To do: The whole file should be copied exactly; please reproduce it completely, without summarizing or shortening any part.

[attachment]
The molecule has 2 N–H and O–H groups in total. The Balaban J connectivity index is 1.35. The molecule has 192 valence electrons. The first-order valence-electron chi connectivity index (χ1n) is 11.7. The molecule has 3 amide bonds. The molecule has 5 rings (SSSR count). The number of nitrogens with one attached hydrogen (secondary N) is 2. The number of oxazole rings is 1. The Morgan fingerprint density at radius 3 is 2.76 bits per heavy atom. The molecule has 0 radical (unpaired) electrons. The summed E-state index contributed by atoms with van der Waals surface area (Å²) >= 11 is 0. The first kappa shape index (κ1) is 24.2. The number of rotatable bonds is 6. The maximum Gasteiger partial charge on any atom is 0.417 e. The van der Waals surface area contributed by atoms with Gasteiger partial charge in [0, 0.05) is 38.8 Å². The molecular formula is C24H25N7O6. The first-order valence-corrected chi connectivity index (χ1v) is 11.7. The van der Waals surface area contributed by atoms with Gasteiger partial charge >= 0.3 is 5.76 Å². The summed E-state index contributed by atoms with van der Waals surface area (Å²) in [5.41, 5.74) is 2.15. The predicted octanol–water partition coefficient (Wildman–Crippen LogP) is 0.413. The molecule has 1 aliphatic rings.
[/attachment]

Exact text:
The molecule has 2 N–H and O–H groups in total. The Balaban J connectivity index is 1.35. The molecule has 192 valence electrons. The first-order valence-electron chi connectivity index (χ1n) is 11.7. The molecule has 3 amide bonds. The molecule has 5 rings (SSSR count). The number of nitrogens with one attached hydrogen (secondary N) is 2. The number of oxazole rings is 1. The Morgan fingerprint density at radius 3 is 2.76 bits per heavy atom. The molecule has 0 radical (unpaired) electrons. The summed E-state index contributed by atoms with van der Waals surface area (Å²) >= 11 is 0. The first kappa shape index (κ1) is 24.2. The number of rotatable bonds is 6. The maximum Gasteiger partial charge on any atom is 0.417 e. The van der Waals surface area contributed by atoms with Gasteiger partial charge in [0, 0.05) is 38.8 Å². The molecular formula is C24H25N7O6. The first-order valence-corrected chi connectivity index (χ1v) is 11.7. The van der Waals surface area contributed by atoms with Gasteiger partial charge >= 0.3 is 5.76 Å². The summed E-state index contributed by atoms with van der Waals surface area (Å²) in [5.41, 5.74) is 2.15. The predicted octanol–water partition coefficient (Wildman–Crippen LogP) is 0.413. The molecule has 1 aliphatic rings.